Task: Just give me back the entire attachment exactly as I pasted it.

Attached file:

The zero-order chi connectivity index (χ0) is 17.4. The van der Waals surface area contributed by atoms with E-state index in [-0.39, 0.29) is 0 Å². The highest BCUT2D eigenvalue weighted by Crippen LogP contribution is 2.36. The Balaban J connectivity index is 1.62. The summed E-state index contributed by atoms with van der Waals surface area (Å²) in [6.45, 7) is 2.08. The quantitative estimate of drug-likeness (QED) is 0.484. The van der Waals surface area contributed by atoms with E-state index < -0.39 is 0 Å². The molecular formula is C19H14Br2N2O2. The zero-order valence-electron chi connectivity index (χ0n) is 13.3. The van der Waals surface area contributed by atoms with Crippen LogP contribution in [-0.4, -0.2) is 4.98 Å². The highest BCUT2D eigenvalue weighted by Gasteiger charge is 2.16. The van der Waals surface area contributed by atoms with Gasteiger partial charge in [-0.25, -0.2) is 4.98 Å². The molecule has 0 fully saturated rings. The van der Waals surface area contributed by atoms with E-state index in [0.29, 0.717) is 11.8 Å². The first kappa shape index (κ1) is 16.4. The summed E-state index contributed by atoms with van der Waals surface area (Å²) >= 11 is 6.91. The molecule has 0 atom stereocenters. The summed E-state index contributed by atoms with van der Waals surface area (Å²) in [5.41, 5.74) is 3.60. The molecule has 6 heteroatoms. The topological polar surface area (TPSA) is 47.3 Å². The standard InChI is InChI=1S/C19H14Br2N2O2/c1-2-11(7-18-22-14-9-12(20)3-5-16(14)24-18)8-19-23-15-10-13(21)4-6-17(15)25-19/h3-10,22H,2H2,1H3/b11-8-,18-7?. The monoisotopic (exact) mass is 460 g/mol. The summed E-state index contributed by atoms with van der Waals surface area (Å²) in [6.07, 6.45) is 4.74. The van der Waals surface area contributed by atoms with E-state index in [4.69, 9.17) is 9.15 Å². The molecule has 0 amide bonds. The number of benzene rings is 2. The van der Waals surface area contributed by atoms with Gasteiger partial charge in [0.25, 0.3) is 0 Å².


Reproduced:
The zero-order chi connectivity index (χ0) is 17.4. The van der Waals surface area contributed by atoms with E-state index in [-0.39, 0.29) is 0 Å². The highest BCUT2D eigenvalue weighted by Crippen LogP contribution is 2.36. The Balaban J connectivity index is 1.62. The summed E-state index contributed by atoms with van der Waals surface area (Å²) in [6.45, 7) is 2.08. The quantitative estimate of drug-likeness (QED) is 0.484. The van der Waals surface area contributed by atoms with E-state index < -0.39 is 0 Å². The molecular formula is C19H14Br2N2O2. The zero-order valence-electron chi connectivity index (χ0n) is 13.3. The van der Waals surface area contributed by atoms with Crippen LogP contribution in [-0.4, -0.2) is 4.98 Å². The highest BCUT2D eigenvalue weighted by Gasteiger charge is 2.16. The van der Waals surface area contributed by atoms with Gasteiger partial charge in [-0.25, -0.2) is 4.98 Å². The molecule has 0 fully saturated rings. The van der Waals surface area contributed by atoms with E-state index in [0.29, 0.717) is 11.8 Å². The first kappa shape index (κ1) is 16.4. The summed E-state index contributed by atoms with van der Waals surface area (Å²) >= 11 is 6.91. The molecule has 0 atom stereocenters. The summed E-state index contributed by atoms with van der Waals surface area (Å²) in [5.41, 5.74) is 3.60. The molecule has 6 heteroatoms. The topological polar surface area (TPSA) is 47.3 Å². The standard InChI is InChI=1S/C19H14Br2N2O2/c1-2-11(7-18-22-14-9-12(20)3-5-16(14)24-18)8-19-23-15-10-13(21)4-6-17(15)25-19/h3-10,22H,2H2,1H3/b11-8-,18-7?. The monoisotopic (exact) mass is 460 g/mol. The summed E-state index contributed by atoms with van der Waals surface area (Å²) in [6.07, 6.45) is 4.74. The van der Waals surface area contributed by atoms with E-state index in [4.69, 9.17) is 9.15 Å². The molecule has 0 amide bonds. The number of benzene rings is 2. The van der Waals surface area contributed by atoms with Gasteiger partial charge in [0.25, 0.3) is 0 Å².